NASA Astronauts Install High-Definition Cameras During Spacewalk

The work is part of an ongoing upgrade to the $100 billion orbiting outpost, adapting it for the arrival of a new fleet of US vehicles built by private aerospace industries that will ferry astronauts back and forth.

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NASA Astronauts Install High-Definition Cameras During Spacewalk

The cameras are designed to help visiting commercial spaceships dock there in the coming years. (AFP)

Tampa: 

Two US spacewalkers on Thursday outfitted the International Space Station with a pair of new high-definition video cameras designed to help visiting commercial spaceships dock there in the coming years.

The work is part of an ongoing upgrade to the $100 billion orbiting outpost, adapting it for the arrival of a new fleet of US vehicles built by private aerospace industries that will ferry astronauts back and forth.

Boeing and SpaceX are completing the final touches on their respective crew capsules, and are expected to begin regularly transporting astronauts to the ISS in 2019. The first test flights could happen later this year.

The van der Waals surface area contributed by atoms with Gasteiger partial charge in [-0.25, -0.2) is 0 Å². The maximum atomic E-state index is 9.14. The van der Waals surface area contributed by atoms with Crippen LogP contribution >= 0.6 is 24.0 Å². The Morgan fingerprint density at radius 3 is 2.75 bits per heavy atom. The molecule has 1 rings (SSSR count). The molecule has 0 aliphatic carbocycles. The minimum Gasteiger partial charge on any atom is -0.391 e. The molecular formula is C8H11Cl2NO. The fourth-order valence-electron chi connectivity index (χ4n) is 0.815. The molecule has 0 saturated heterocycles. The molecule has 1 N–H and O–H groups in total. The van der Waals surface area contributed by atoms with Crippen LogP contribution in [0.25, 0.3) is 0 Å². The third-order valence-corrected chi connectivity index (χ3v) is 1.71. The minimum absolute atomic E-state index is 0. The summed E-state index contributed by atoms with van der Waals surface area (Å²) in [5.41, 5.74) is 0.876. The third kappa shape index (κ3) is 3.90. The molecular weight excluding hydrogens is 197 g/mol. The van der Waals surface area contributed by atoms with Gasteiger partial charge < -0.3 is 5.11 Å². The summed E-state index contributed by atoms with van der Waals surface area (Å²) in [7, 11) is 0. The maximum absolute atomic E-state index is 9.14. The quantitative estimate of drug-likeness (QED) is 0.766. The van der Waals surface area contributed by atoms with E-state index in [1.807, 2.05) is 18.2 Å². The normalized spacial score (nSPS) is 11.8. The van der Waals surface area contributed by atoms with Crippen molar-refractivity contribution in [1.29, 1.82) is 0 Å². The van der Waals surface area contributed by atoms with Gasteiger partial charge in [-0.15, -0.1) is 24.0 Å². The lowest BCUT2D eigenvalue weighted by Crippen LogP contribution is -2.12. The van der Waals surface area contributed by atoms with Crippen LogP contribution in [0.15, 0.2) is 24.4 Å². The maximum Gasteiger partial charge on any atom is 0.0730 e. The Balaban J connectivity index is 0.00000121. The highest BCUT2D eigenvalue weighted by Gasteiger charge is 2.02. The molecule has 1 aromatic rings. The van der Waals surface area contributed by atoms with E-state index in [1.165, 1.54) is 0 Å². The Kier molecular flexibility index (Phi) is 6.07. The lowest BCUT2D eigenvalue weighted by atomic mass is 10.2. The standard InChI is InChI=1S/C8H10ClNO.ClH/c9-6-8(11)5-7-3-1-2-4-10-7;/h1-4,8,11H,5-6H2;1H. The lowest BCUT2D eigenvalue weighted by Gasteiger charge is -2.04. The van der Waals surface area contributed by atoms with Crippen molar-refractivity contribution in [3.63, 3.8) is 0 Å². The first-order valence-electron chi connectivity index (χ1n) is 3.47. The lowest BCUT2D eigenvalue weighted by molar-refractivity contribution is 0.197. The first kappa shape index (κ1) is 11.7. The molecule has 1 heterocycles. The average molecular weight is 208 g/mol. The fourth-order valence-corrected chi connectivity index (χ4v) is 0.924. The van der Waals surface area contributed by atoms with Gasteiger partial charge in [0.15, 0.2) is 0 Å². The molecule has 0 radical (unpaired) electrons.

The new cameras are located near an international docking adapter on the station's Harmony module.

"The two astronauts installed new high-definition cameras that will provide enhanced views during the final phase of approach and docking of the SpaceX Crew Dragon and Boeing Starliner commercial crew spacecraft that will soon begin launching from American soil," NASA said in a statement.

Astronauts have not launched from the United States since 2011, when the 30-year US space shuttle program came to an end. 

In its absence, the world's astronauts have paid Russia upwards of $70 million per seat for a ride to the ISS aboard the Soyuz spaceships.

During the six-hour, 49-minute outing, veteran NASA astronaut Drew Feustel rose to third place on the all-time cumulative spacewalking list.

Feustel, making his ninth career spacewalk, now has logged 61 hours and 48 minutes of spacewalk time. The world leader is Russian cosmonaut Anatoly Solovyev with 82 hours, 22 minutes, followed by NASA's Michael Lopez-Alegria with 67 hours, 30 minutes.
 

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